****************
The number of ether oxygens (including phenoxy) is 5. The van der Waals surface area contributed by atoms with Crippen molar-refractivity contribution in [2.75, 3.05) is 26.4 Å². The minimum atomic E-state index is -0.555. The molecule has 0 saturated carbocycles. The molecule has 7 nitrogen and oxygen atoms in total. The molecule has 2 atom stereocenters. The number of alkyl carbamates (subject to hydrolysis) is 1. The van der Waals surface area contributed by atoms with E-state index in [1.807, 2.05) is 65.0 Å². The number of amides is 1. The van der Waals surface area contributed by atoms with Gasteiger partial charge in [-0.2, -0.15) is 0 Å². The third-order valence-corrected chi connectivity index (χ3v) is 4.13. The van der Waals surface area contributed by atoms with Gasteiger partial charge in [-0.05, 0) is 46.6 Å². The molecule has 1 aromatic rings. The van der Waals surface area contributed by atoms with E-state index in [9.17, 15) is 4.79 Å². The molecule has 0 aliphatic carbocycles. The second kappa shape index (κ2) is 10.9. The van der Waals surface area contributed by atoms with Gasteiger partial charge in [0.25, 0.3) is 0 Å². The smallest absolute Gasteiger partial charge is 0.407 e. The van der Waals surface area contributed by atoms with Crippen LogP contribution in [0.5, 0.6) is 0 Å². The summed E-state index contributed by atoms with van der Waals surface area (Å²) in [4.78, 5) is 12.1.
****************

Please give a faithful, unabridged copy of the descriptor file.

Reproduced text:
The number of ether oxygens (including phenoxy) is 5. The van der Waals surface area contributed by atoms with Crippen molar-refractivity contribution in [2.75, 3.05) is 26.4 Å². The minimum atomic E-state index is -0.555. The molecule has 0 saturated carbocycles. The molecule has 7 nitrogen and oxygen atoms in total. The molecule has 2 atom stereocenters. The number of alkyl carbamates (subject to hydrolysis) is 1. The van der Waals surface area contributed by atoms with E-state index in [1.807, 2.05) is 65.0 Å². The number of amides is 1. The van der Waals surface area contributed by atoms with Gasteiger partial charge in [-0.2, -0.15) is 0 Å². The third-order valence-corrected chi connectivity index (χ3v) is 4.13. The van der Waals surface area contributed by atoms with Gasteiger partial charge in [-0.05, 0) is 46.6 Å². The molecule has 1 aromatic rings. The van der Waals surface area contributed by atoms with E-state index in [9.17, 15) is 4.79 Å². The molecule has 0 aliphatic carbocycles. The second kappa shape index (κ2) is 10.9. The van der Waals surface area contributed by atoms with Gasteiger partial charge in [0.25, 0.3) is 0 Å². The smallest absolute Gasteiger partial charge is 0.407 e. The van der Waals surface area contributed by atoms with Crippen LogP contribution in [0.5, 0.6) is 0 Å². The summed E-state index contributed by atoms with van der Waals surface area (Å²) in [4.78, 5) is 12.1.